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We drove over Kirkstone Pass, the route known as The Struggle into the Ullswater Valley, I can easily understand why it was called The Struggle, so steep and for miles; at times a gradient of 1 in 4, a fully laden pack horse, or person for that matter would really struggle to take that route, and it’s no wonder there is an Inn at the top, you’d need to stop and rest. The Kirkstone Pass Inn stands close to the summit of the pass. Formerly an important coaching inn, It is the third highest public house in England.
The BMW took it in her stride, although my Dearest, being a nervous passenger did not, I get the feeling it was a bit of a white knuckle ride for him, particularly when I was driving close to the edge of sheer drops. We drove through Patterdale while my Dearest recounted his usual tales of mis-spent youth, toga parties in the snow, on New Year’s camping trips, swimming in the lake so early in the morning that the mist had yet to lift from the Lake. It may sound romantic to the young; I can’t help but to shiver. A hotel room for me please, hot shower, all the necessary facilities.
Spring must have come very late to Ullswater, I found a Rose Bay Willow Herb in its first flush and picture perfect, elsewhere in the world it is already setting seed and looking ragged, it was more May than the last days of July. We walked by the Lake in the sunshine, considered whether we could run a bed and breakfast here in Glenridding, and decided we could not, it might be a very precarious business, no matter how beautiful it is when the sun shines or the snow falls, it also rains…a lot.
Glenridding has a special place in my heart, it was the place my Dearest and I went to on our second date, to Aire Force, a famous waterfall just north of Glenridding, then to the St Patrick’s boat landing for a celebrated bacon sandwich, as we left the sun was low and the trees were bare, it was a snowy January. My favourite piece of Beethoven (Piano Concerto no.5 in E-flat major Op73, Adagio Un Poco Mosso) was playing on the CD player, bliss.
This time, no Beethoven but Pink Sheep! Yes I thought my eyes deceived me too, I insisted my Dearest pulled over, I had to get a photograph of this, no-one was going to believe it without.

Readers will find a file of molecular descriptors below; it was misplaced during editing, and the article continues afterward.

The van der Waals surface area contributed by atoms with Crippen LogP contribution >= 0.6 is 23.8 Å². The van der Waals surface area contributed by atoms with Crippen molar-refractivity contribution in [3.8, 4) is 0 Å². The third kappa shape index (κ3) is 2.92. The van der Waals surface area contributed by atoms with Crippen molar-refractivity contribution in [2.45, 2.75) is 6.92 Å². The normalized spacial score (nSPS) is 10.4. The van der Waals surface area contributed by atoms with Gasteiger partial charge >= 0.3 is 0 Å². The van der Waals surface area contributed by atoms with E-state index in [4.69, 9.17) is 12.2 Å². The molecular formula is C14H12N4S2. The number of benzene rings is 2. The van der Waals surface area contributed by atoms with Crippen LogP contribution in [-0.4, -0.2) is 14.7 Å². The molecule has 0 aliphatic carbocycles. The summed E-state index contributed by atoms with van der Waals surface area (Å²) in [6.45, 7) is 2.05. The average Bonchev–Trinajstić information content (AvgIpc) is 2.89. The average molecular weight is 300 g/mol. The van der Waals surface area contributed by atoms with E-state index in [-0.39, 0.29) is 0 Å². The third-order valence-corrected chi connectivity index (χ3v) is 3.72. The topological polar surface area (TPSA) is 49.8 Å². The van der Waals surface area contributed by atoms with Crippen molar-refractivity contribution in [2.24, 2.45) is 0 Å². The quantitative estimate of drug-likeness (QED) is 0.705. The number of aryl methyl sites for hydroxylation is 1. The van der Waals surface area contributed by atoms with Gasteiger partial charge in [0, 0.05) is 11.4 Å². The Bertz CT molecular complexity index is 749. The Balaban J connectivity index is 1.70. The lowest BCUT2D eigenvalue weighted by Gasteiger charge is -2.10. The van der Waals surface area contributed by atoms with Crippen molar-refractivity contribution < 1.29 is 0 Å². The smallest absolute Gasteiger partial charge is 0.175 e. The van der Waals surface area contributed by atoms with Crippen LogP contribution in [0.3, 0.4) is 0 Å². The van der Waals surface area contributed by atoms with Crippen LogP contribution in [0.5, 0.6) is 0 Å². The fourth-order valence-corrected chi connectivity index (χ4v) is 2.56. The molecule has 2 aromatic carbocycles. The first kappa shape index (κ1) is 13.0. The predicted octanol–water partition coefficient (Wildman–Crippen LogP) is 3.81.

A whole flock of pink sheep. As we pulled in another couple of walkers were stopping to photograph them on iphone, I carry a Canon 350 DSLR when out walking. I do sometimes wonder if I’d find it easier just to have an iphone, but I digress, Pink Sheep! Have you ever seen anything as sweet as these pink sheep?
Whilst on holiday this month a trip to the Lakeland Motor Museum caused my Dearest to relive an unfortunate event in his misspent youth.
This is a Norton Commando 850cc, used by Lancashire Police in the 1970’s. My Dearest told me a tale in which he “rescued” a 50cc Honda moped from a stream near his home. He and his friend neither more than 14 at the time got it working, it had no kick start so they had to push it along the road, running till the engine fired,and they managed to fit a working head light taken from an old car. One night they set off on an adventure, riding through the streets of Preston on this death trap motorcycle, My Dearest in control, his friend riding pillion.
Inevitably they were spotted by a Motorcycle Cop and flagged down, but in a panic to escape their fate the friend shouted “Burn him off Steve, burn him off!” and My Beloved, being a stupid 14 year old boy, attempted to outrun a Norton Commando 850cc, on a Placcy 50cc. Needless to say they were stopped and arrested; the Cop must have been bursting to laugh.
He was left to cool his heels in clink all night; his Mum thought the experience would teach him a lesson, his first time in a Police cell. But the greater lesson was that the bike was confiscated and there ended his passport to the freedom of the open road, for the time being at least. It was about this time that he was teaching himself to drive in his father’s Allegro 1750 Supersport, not that his father was aware of it at the time, but that’s another story.